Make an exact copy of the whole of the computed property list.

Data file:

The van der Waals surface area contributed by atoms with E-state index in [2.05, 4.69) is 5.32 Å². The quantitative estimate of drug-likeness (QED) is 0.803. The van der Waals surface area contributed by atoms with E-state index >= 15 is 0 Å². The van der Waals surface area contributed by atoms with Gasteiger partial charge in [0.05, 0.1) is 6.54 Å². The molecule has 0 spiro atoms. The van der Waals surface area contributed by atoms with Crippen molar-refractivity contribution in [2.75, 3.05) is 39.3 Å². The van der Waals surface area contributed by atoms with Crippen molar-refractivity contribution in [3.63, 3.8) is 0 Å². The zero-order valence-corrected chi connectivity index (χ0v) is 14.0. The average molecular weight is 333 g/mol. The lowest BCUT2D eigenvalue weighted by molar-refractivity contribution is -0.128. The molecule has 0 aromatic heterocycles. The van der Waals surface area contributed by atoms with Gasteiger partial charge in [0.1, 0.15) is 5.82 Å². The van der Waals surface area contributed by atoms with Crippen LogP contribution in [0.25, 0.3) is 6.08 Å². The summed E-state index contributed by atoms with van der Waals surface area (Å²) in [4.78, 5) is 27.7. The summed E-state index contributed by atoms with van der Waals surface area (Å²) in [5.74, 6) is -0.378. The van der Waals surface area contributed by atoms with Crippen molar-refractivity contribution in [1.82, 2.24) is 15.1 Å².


The van der Waals surface area contributed by atoms with E-state index in [2.05, 4.69) is 5.32 Å². The quantitative estimate of drug-likeness (QED) is 0.803. The van der Waals surface area contributed by atoms with E-state index >= 15 is 0 Å². The van der Waals surface area contributed by atoms with Gasteiger partial charge in [0.05, 0.1) is 6.54 Å². The molecule has 0 spiro atoms. The van der Waals surface area contributed by atoms with Crippen molar-refractivity contribution in [2.75, 3.05) is 39.3 Å². The van der Waals surface area contributed by atoms with Crippen molar-refractivity contribution in [3.63, 3.8) is 0 Å². The zero-order valence-corrected chi connectivity index (χ0v) is 14.0. The average molecular weight is 333 g/mol. The lowest BCUT2D eigenvalue weighted by molar-refractivity contribution is -0.128. The molecule has 0 aromatic heterocycles. The van der Waals surface area contributed by atoms with Gasteiger partial charge in [0.1, 0.15) is 5.82 Å². The van der Waals surface area contributed by atoms with Crippen LogP contribution in [0.25, 0.3) is 6.08 Å². The summed E-state index contributed by atoms with van der Waals surface area (Å²) in [4.78, 5) is 27.7. The summed E-state index contributed by atoms with van der Waals surface area (Å²) in [5.74, 6) is -0.378. The van der Waals surface area contributed by atoms with Crippen molar-refractivity contribution in [1.82, 2.24) is 15.1 Å².